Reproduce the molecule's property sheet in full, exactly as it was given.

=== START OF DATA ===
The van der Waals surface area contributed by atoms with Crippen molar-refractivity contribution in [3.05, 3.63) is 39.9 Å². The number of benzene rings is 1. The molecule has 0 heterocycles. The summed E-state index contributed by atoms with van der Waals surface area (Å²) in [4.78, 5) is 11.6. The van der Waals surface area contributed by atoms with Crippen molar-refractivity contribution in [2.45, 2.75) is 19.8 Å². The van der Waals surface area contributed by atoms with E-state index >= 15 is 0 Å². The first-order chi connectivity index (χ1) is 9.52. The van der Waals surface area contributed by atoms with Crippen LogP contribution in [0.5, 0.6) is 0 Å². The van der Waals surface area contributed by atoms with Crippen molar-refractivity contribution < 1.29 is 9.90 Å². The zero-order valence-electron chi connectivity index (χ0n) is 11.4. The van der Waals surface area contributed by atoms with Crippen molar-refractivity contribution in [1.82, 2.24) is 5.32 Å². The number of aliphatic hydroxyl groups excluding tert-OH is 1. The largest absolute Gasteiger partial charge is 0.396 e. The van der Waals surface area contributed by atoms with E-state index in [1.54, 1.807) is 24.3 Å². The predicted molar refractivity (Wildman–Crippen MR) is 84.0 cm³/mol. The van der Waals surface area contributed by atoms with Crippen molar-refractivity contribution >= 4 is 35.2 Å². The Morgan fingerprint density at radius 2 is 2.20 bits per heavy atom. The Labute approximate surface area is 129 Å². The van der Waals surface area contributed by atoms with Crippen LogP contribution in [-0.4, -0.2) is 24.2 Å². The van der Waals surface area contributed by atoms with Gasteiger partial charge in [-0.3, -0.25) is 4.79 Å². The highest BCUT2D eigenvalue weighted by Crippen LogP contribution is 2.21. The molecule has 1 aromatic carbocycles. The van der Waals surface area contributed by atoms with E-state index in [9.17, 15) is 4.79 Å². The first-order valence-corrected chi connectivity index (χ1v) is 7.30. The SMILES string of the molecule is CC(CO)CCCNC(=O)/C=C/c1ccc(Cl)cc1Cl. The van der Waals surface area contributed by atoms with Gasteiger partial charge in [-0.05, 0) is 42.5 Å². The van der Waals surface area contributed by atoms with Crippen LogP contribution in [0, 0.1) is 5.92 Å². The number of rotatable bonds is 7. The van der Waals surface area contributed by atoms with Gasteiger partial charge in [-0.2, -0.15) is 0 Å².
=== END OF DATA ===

The van der Waals surface area contributed by atoms with Crippen molar-refractivity contribution in [3.05, 3.63) is 39.9 Å². The number of benzene rings is 1. The molecule has 0 heterocycles. The summed E-state index contributed by atoms with van der Waals surface area (Å²) in [4.78, 5) is 11.6. The van der Waals surface area contributed by atoms with Crippen molar-refractivity contribution in [2.45, 2.75) is 19.8 Å². The van der Waals surface area contributed by atoms with E-state index >= 15 is 0 Å². The first-order chi connectivity index (χ1) is 9.52. The van der Waals surface area contributed by atoms with Crippen LogP contribution in [0.5, 0.6) is 0 Å². The van der Waals surface area contributed by atoms with Crippen molar-refractivity contribution < 1.29 is 9.90 Å². The zero-order valence-electron chi connectivity index (χ0n) is 11.4. The van der Waals surface area contributed by atoms with Crippen molar-refractivity contribution in [1.82, 2.24) is 5.32 Å². The number of aliphatic hydroxyl groups excluding tert-OH is 1. The largest absolute Gasteiger partial charge is 0.396 e. The van der Waals surface area contributed by atoms with E-state index in [1.54, 1.807) is 24.3 Å². The predicted molar refractivity (Wildman–Crippen MR) is 84.0 cm³/mol. The van der Waals surface area contributed by atoms with Crippen molar-refractivity contribution >= 4 is 35.2 Å². The Morgan fingerprint density at radius 2 is 2.20 bits per heavy atom. The Labute approximate surface area is 129 Å². The van der Waals surface area contributed by atoms with Crippen LogP contribution in [-0.4, -0.2) is 24.2 Å². The van der Waals surface area contributed by atoms with Gasteiger partial charge in [-0.3, -0.25) is 4.79 Å². The highest BCUT2D eigenvalue weighted by Crippen LogP contribution is 2.21. The molecule has 1 aromatic carbocycles. The van der Waals surface area contributed by atoms with E-state index in [9.17, 15) is 4.79 Å². The first-order valence-corrected chi connectivity index (χ1v) is 7.30. The SMILES string of the molecule is CC(CO)CCCNC(=O)/C=C/c1ccc(Cl)cc1Cl. The van der Waals surface area contributed by atoms with Gasteiger partial charge in [-0.05, 0) is 42.5 Å². The van der Waals surface area contributed by atoms with Crippen LogP contribution in [0, 0.1) is 5.92 Å². The number of rotatable bonds is 7. The van der Waals surface area contributed by atoms with Gasteiger partial charge in [-0.2, -0.15) is 0 Å².